IR Remote working!


It works! Pretty darn well in fact!

Although I did have a couple of minor problems when I had assembled the board.
First, I could not connect to the BLE112 module with the CC Debugger in order to load firmware onto the Bluetooth module. Not so good... I spent quite some time tracing the connections of the programming header and the BLE112 module and comparing with the prototype but everything seemed to match so I feared I had a malfunctioning BLE112 module. Which would bad since those are by far the most expensive part and not easy to unsolder – in fact, it would probably require ordering more parts and building a completely new board. However – a bit more connection tracing, this time at the pins of the 2.54 to 1.27 mm adapter board attached to the CC Debugger, revealed that there was a faulty ground connection. It looks like it's the pin on the programming header itself that has a poor connection. Fortunately I can fix this by making a temporary green-wire fix (by temporary I mean hand-held) while programming the module. Whew!
Then came the next problem. I had actually discovered this when I was assembling the board: I had forgotten the 4k7 Ω pull-up resistors for the I2C interface of the EEPROM! Doh! And it turned out that the ATmega couldn't communicate with the EEPROM. This was easily fixed, however, by simply activating the ATmega's pull-ups for PC4 and PC5.

With the problems fixed, everything worked like a charm. With all IR LEDs in place the range is excellent (tough I have yet to see if I can control the neighbors' TV sets :). And it looks just awesome in its laser-cut acrylic case with countersunk screws and threaded insets (so no screw heads or nuts protrude from the case).

There is still a bit of iOS app programming remaining, like converting the app to a universal app so it'll run on iPad as well as iPhone.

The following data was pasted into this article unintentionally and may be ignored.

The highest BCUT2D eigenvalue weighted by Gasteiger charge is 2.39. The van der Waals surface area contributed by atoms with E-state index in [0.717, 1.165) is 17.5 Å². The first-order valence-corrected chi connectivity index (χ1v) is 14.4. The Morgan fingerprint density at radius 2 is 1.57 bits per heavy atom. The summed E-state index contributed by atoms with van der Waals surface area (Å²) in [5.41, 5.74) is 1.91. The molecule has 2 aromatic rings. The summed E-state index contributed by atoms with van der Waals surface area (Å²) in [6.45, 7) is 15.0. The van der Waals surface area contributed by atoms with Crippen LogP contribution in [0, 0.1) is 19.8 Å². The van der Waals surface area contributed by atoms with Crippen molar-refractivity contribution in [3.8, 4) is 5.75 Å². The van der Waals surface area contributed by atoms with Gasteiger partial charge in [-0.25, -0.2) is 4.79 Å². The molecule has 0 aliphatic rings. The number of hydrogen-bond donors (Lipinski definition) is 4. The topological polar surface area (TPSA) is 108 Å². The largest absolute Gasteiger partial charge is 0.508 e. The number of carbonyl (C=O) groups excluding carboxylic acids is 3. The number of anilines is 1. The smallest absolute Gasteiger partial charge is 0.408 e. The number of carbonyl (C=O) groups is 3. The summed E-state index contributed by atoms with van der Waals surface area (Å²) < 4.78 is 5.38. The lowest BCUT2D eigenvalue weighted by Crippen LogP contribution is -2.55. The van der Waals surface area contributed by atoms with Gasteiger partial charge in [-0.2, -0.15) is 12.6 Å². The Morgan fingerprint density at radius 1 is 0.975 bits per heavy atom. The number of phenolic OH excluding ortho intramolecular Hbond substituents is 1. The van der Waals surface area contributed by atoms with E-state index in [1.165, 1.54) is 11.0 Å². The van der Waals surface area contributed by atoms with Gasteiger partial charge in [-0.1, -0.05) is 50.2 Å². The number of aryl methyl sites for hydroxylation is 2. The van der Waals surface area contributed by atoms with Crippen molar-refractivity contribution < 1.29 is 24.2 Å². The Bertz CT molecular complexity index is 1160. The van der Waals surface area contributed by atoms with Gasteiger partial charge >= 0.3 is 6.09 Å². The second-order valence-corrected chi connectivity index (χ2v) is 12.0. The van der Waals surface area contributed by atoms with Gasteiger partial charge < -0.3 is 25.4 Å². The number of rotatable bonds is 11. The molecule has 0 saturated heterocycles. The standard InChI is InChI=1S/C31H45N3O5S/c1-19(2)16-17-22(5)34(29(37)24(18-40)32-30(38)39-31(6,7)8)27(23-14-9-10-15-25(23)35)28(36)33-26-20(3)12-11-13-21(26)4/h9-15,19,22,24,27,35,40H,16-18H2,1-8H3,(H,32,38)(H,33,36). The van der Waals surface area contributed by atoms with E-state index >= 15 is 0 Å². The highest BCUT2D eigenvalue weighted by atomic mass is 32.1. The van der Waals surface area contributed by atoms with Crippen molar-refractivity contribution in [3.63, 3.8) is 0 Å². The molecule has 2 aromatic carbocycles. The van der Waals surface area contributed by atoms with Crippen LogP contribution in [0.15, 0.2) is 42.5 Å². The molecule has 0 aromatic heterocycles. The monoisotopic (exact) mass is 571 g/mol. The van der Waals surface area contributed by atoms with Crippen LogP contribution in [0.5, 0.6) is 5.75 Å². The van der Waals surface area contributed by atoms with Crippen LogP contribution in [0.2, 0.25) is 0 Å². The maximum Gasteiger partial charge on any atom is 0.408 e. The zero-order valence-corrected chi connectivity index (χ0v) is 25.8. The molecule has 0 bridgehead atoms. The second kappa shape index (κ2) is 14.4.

Enjoy the pictures – click for full-size version:


11 comments on "IR Remote working!"
Paul B. says:

Do you use Bluegiga's C library (BGLib) to communicate with the BLE112 module or are you flashing BGScript straight to the BLE112? I am having troubles getting the BLE112 to respond to commands through UART using the C library and am wondering if you had any documentation or could help me.

There is promise, in that I can receive and parse the ble_evt_system_boot event, but the module won't respond to my commands.

Jens Willy Johannsen says:

I flash BGScript directly to the BLE112. The BGScript responds to events (system_boot, attributes_value, connection_status and connection_disconnected) and sends data on system_endpoint_uart0 to the MCU.

I haven't looked more into getting the BLE112 to receive data on the UART endpoint which I never got working.

Jens Willy Johannsen says:

You can find my BLE112 firmware project here:

Paul B. says:

Rats! I've gotten bidirectional communication over UART using BGScript (which is what you seem to be doing) but am flummoxed on getting BGLib functionality! If you're ever bored, it might be an interesting project to write up- you'd be the first one to post about doing it.